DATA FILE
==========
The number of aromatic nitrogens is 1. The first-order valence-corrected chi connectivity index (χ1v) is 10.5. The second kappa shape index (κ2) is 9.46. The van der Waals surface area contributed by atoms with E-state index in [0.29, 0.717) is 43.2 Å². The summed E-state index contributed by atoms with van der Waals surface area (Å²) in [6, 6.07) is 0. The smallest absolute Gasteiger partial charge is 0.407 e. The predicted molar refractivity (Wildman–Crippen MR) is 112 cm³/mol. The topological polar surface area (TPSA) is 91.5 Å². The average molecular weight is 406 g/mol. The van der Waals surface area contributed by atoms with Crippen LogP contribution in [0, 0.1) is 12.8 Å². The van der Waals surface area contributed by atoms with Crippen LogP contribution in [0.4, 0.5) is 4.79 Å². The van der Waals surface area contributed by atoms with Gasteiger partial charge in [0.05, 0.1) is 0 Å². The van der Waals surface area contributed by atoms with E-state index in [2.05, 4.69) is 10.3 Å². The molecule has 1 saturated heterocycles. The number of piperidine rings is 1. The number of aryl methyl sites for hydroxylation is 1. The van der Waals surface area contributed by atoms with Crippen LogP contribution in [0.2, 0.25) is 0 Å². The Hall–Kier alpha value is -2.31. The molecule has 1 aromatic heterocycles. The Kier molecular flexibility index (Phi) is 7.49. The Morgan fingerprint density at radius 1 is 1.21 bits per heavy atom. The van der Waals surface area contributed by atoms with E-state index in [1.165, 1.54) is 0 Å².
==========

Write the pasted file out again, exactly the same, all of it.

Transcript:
The number of aromatic nitrogens is 1. The first-order valence-corrected chi connectivity index (χ1v) is 10.5. The second kappa shape index (κ2) is 9.46. The van der Waals surface area contributed by atoms with E-state index in [0.29, 0.717) is 43.2 Å². The summed E-state index contributed by atoms with van der Waals surface area (Å²) in [6, 6.07) is 0. The smallest absolute Gasteiger partial charge is 0.407 e. The predicted molar refractivity (Wildman–Crippen MR) is 112 cm³/mol. The topological polar surface area (TPSA) is 91.5 Å². The average molecular weight is 406 g/mol. The van der Waals surface area contributed by atoms with Crippen LogP contribution in [0, 0.1) is 12.8 Å². The van der Waals surface area contributed by atoms with Crippen LogP contribution in [0.4, 0.5) is 4.79 Å². The van der Waals surface area contributed by atoms with Gasteiger partial charge in [0.05, 0.1) is 0 Å². The van der Waals surface area contributed by atoms with E-state index in [2.05, 4.69) is 10.3 Å². The molecule has 1 saturated heterocycles. The number of piperidine rings is 1. The number of aryl methyl sites for hydroxylation is 1. The van der Waals surface area contributed by atoms with Crippen LogP contribution in [0.2, 0.25) is 0 Å². The Hall–Kier alpha value is -2.31. The molecule has 1 aromatic heterocycles. The Kier molecular flexibility index (Phi) is 7.49. The Morgan fingerprint density at radius 1 is 1.21 bits per heavy atom. The van der Waals surface area contributed by atoms with E-state index in [1.165, 1.54) is 0 Å².